Thursday, February 24, 2011

WV Small Farm Conference, Day 2

Courtesy of G & N Ramp Farm

We started day two of the conference with Forest Non-Timber; it began with a West Virginia legend, Glen Facemire,   He and his wife, Noreen, run G & N Ramp Farm in Richwood, home of the Feast of the Ransom.  Industrial/residential development and over-harvesting are putting our beloved ramp in some danger, so here is some of Glenn's advice:
-- better to harvest and plant than let the ramps go to seed; they have a better chance of survival
-- they like to be planted near rocks
-- dig the big clumps and leave the twos, threes and singles
Glen is a great speaker and very informative.  We could probably do an entire post on just his class, but instead we will direct you to his book 'Having Your Ramps and Eating Them Too'.  If you can't dig your own, or buy roadside ramps, you can buy them from Glen.
Paul Goland of Hardscrabble Enterprises was next up in the Forest Non-Timber class and gave a very educational talk and demonstration on Shitake Mushrooms.  Paul is in his 80's and is a master at what he does.  Just two of his many pieces of advice - shade and temperature change are essential, and if you are having slug problems sprinkle some agricultural salt around the base of your logs. Paul does not have a web-site so if you would like contact information just let us know.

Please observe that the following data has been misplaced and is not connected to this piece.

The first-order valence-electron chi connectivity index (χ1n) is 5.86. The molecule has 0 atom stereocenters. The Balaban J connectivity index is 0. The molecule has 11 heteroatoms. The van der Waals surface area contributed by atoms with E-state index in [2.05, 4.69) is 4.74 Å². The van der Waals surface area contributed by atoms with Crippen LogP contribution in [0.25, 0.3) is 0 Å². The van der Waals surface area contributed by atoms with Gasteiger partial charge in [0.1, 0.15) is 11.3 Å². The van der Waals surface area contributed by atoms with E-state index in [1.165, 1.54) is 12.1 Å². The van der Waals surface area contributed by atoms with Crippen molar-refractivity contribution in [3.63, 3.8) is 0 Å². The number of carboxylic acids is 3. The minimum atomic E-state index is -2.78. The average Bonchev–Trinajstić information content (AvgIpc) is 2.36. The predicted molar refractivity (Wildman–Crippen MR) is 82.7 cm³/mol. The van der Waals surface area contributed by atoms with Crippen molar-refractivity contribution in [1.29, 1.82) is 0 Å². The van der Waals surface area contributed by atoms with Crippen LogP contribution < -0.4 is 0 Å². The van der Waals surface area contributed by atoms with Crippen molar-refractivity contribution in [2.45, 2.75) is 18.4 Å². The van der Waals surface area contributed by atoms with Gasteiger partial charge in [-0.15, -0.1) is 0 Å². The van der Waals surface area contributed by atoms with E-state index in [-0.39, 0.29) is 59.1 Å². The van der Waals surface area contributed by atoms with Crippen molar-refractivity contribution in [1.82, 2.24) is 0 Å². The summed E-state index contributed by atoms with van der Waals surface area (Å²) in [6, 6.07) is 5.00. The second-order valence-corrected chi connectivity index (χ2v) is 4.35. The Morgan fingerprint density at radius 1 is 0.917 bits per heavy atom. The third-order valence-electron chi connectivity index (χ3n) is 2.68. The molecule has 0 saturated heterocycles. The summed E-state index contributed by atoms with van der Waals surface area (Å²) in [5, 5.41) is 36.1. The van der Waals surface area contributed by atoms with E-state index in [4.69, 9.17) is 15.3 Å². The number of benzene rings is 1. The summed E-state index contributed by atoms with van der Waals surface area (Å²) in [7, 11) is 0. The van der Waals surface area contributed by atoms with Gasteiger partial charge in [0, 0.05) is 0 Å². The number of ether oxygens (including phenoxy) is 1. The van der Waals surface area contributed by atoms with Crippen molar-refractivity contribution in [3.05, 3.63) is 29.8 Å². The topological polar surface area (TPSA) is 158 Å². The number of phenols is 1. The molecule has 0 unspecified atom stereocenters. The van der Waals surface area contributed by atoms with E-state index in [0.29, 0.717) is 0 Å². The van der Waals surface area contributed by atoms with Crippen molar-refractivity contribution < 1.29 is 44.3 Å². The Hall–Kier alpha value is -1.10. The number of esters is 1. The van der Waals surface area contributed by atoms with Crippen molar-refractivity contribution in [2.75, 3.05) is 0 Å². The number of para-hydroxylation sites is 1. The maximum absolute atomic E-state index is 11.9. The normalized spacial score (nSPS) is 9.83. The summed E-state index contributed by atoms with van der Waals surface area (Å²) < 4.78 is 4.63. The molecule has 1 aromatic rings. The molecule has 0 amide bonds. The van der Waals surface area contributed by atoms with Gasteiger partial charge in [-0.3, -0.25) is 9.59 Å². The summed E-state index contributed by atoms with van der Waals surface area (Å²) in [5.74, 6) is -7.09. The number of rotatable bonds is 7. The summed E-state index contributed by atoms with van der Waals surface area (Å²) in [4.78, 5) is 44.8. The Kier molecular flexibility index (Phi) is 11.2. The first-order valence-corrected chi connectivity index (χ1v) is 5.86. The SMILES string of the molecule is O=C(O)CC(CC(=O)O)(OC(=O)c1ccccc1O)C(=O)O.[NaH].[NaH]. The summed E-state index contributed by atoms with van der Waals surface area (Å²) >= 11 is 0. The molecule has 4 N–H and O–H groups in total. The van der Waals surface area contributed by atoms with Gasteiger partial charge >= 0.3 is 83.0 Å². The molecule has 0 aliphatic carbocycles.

Next up, Beekeeping with Paul Poling, West Virginia's State Apiary Specialist, presenting all the steps necessary to get started.  It was very informative, as we took well over a dozen small pages of notes.

Liberty Hill Farm's RoBeth Holstein Herd courtesy of their website

The lunch time speaker was Beth Kennett from Libert Hill Farm in Vermont.  Beth is an energetic and dynamic speaker, and shared her family's inspirational story of running a Dairy Farm with a Bed and Breakfast.  She ended her talk with a story about a young mother, her son and farmer super heroes.  Suffice it to say that the Shepherdess/s and most of the room had tears in their eyes by the time she was done. 
It is difficult to believe, but the class following lunch featured another great speaker, Mimi Hernandez.  Mimi is the Outreach Coordinator for the Appalachian Center for Ethnobotanical Studies, and presented Medicinal Plants from the Farm and Forest Floor.  She covered everything from making Chickweed Pesto to preparing a spit poultice from Plantain, the herbal bandaid.  Mimi is traveling the state presenting her Mountain Roots workshops.  It would be well worth the effort to hear her speak.
We rounded out the day with Brad Smith's Small Ruminant Management.  He spoke about efficient and sustainable sheep and goat production.  We take every opportunity we can to attend anything about small ruminants, and always walk away with new insight, some tidbit of information or that feeling of why didn't we think of that before.  And... well, know...we just love to talk about sheep.
I almost ended without mentioning The Great West Virginia Pop-Off! and the Local Food Celebration & Banquet.  We will save that for another day, another post devoted just to the food because that was the theme of the conference - "It's all about the food!"

1 comment:

  1. I would have loved to have heard all about the ramps! I found some last year at the Half Way Market in Milton, WV. My husband planted the roots and we are hoping to have our own ramps growing on our farm come Spring! I can't wait to see if they took or not. I sure hope so!